Jon discusses what it’s like to work on the largest science experiment in history and why such ambitious – and costly – endeavours benefit us all.

    Next up, British Association media fellow Nishad Karim reports from the UCL Symposium on the Origins of Life. Be it life on Earth or life elsewhere in the universe, this symposium covered it all with a range of experts from cosmology and biology to meteorology, discussing some very big questions. Where did we come from? Did life begin on Earth or elsewhere? Are we alone?

    Nishad spoke to several of the presenters including Dr Zita Matins, an astrobiologist from Imperial College London, and Dr Dominic Papineau, a geochemist from UCL. Dr Martins is a specialist in finding organic material essential for life in meteorites, and Dr Papineau looks for old organic life a little closer to home, analysing Earth rocks.

    Other speakers included Dr Francisco Diego, a UCL cosmologist, who discussed the life of the universe itself from beginning to now, 13.8bn years later.

    And finally, Ian asks Guardian environment writer Karl Mathiesen whether 2014 will be the hottest year on record.

    http://www.theguardian.com/science/audio/2014/jul/28/smashing-physics-higgs-boson-jon-butterworth-podcast

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  6. Craig Venter: Life at the Speed of Light : NPR

    In his new book Life at the Speed of Light: From the Double Helix to the Dawn of Digital Life, Craig Venter writes of the brave new world synthetic biology may some day deliver: from consumer devices that print out the latest flu vaccine to instruments on Mars landers that analyze Martian DNA and teleport it back to Earth to be studied or recreated.

    http://www.npr.org/2013/10/25/240751591/craig-venter-life-at-the-speed-of-light

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  7. E.O. Wilson: My wish: Build the Encyclopedia of Life

    As E.O. Wilson accepts his 2007 TED Prize, he makes a plea on behalf of all creatures that we learn more about our biosphere — and build a networked encyclopedia of all the world’s knowledge about life.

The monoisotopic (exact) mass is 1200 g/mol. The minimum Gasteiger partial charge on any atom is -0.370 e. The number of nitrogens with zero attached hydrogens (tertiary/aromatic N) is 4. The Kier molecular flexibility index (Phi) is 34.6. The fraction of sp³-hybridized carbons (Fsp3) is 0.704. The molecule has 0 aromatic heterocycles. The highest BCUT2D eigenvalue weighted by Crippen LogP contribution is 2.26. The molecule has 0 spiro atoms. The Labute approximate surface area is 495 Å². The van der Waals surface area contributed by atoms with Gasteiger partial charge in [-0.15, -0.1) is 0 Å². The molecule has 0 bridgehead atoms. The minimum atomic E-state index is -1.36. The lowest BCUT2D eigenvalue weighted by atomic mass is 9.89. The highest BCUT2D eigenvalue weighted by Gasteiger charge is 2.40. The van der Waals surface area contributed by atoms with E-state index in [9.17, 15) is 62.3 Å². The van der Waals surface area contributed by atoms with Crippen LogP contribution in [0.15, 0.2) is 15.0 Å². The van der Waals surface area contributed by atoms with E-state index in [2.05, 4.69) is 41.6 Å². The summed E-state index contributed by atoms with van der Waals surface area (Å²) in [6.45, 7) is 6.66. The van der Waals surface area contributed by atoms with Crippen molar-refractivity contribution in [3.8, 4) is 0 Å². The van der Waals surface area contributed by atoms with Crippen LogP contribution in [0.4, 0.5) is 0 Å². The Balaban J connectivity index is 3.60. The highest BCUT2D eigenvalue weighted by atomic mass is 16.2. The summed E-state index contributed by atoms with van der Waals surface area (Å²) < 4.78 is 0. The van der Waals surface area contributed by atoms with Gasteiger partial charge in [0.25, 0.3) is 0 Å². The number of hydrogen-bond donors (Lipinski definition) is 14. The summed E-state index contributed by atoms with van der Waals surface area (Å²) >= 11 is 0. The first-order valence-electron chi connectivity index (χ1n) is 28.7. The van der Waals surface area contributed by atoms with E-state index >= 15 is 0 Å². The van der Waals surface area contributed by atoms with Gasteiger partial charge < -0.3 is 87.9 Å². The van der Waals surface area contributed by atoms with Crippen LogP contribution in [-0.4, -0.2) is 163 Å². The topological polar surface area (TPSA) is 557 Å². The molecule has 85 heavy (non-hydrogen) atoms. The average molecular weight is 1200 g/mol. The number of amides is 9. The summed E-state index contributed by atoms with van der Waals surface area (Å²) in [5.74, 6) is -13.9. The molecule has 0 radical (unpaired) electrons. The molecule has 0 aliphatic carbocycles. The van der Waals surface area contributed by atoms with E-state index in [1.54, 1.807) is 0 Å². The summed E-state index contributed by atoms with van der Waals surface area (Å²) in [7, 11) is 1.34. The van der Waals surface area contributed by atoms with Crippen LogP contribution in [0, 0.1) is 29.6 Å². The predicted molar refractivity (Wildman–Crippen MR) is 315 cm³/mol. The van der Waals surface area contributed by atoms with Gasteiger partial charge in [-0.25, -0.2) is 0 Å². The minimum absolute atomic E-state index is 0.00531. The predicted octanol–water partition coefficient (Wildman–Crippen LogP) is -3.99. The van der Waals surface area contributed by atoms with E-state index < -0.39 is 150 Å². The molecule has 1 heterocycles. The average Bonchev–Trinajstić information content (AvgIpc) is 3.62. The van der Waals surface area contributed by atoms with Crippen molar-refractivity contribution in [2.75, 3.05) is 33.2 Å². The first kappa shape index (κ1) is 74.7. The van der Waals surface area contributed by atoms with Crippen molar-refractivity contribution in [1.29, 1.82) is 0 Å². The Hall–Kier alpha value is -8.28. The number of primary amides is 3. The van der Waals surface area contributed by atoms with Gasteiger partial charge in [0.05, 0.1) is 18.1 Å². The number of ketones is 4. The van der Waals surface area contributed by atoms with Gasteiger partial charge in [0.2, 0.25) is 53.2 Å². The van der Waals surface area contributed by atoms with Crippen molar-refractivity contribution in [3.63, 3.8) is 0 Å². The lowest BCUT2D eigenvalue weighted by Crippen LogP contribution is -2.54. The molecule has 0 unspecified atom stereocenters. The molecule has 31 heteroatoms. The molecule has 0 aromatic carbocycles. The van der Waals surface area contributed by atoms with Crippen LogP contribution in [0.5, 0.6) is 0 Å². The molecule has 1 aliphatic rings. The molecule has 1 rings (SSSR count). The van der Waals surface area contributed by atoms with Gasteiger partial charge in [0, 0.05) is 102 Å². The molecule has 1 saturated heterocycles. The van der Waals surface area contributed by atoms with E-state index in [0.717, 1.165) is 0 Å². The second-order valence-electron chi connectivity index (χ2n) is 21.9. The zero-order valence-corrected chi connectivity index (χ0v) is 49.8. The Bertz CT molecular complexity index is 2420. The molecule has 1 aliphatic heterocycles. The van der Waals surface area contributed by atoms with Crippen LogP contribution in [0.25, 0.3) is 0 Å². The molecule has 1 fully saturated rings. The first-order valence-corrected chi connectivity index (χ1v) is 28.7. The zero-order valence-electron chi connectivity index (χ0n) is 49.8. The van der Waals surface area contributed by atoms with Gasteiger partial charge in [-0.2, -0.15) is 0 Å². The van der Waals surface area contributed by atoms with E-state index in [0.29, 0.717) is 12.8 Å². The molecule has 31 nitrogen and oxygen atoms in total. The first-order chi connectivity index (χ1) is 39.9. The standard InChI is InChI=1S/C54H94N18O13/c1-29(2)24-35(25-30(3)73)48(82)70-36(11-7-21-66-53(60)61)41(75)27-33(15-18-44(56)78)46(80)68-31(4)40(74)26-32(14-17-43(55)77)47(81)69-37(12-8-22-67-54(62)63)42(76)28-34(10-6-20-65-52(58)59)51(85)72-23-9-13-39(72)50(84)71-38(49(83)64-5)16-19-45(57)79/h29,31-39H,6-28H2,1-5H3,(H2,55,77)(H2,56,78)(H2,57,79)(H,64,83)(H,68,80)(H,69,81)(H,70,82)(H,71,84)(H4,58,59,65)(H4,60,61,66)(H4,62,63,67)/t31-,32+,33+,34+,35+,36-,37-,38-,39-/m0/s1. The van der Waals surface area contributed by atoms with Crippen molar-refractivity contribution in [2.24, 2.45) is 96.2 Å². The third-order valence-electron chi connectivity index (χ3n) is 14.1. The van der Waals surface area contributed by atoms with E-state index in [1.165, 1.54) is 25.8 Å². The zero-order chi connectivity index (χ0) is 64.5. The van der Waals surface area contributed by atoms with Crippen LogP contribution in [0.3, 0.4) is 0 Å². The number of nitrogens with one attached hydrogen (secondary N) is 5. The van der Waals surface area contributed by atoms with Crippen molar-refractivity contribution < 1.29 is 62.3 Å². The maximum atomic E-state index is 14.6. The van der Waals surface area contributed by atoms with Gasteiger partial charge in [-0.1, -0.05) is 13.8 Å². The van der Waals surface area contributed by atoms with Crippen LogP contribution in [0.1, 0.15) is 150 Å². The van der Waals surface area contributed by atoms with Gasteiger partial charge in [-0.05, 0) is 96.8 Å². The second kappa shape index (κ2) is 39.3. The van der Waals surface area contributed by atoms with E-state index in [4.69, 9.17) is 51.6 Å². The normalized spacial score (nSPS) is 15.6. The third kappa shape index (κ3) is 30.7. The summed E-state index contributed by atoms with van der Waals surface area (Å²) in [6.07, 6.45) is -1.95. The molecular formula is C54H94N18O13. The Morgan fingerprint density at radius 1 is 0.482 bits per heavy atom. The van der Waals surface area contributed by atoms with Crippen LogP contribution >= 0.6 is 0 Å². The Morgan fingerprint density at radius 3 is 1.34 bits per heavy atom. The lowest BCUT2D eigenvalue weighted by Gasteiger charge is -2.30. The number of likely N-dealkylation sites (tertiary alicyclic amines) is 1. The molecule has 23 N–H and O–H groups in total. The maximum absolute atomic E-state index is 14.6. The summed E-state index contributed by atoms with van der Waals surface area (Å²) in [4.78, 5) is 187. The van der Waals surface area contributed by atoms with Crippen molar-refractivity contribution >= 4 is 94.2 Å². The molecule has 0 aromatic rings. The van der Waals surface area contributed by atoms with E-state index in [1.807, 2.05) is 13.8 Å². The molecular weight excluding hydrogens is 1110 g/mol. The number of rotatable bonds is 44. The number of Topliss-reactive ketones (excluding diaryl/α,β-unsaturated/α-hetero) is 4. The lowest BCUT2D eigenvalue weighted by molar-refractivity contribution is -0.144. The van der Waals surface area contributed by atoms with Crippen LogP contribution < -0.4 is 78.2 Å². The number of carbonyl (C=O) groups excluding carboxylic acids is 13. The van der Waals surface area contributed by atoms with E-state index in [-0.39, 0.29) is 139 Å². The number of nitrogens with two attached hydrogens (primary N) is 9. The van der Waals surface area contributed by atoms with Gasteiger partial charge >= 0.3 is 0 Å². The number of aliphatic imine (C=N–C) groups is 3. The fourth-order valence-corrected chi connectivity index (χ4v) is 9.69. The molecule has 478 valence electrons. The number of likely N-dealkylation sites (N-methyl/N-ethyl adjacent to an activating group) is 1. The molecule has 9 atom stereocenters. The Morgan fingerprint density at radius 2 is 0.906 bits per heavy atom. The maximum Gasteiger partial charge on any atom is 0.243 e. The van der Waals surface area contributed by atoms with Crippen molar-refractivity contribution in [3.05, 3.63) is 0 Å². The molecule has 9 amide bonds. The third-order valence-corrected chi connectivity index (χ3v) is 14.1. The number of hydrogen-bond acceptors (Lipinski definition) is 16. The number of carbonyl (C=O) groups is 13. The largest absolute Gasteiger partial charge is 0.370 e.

http://www.ted.com/talks/e_o_wilson_on_saving_life_on_earth.html

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  8. From the Archives: The Story Behind the ‘World’s Most Famous Atheist’ Richard Dawkins: Forum

    British zoologist Richard Dawkins turned evolutionary theory on its head when he published his book, ‘The Selfish Gene,’ in 1976. His recently released autobiography, ‘An Appetite for Wonder,’ sheds light on the first 35 years of Dawkins’ life, from his birth in Kenya, to his fascination with science at Oxford, to the origin of his gene-centered view about natural selection. He joins us in the studio.

    http://www.kqed.org/a/forum/R201401010930

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  9. Science Weekly podcast: the origin of life

    Scientist, broadcaster and writer Adam Rutherford discusses his new book Creation which explores the chemical origins of life on Earth, and reveals why he believes our future is in the hands of genetic engineers.

    Alok Jha is joined by Adam Rutherford to discuss how life began some 4bn years ago – and the manipulation of its blueprint, DNA, through genetic engineering. Adam’s latest book, Creation: The Origin of Life/The Future of Life, is two books in one. The first details the latest research into how the first cellular life form emerged, and the second looks at the rapidly developing science of synthetic biology.

    http://www.guardian.co.uk/science/audio/2013/apr/22/podcast-science-weekly-rutherford-creation

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  10. Scientists Discover Dung Beetles Use The Milky Way For GPS : NPR

    A team of scientists has discovered that dung beetles climb on dung balls and dance around in circles before taking off. This dance is not one of joy, however —€” the insects are checking out the sky to get their bearings. Melissa Block and Audie Cornish have more.

    http://www.npr.org/2013/01/29/170588505/scientists-discover-dung-beetles-use-the-milky-way-for-gps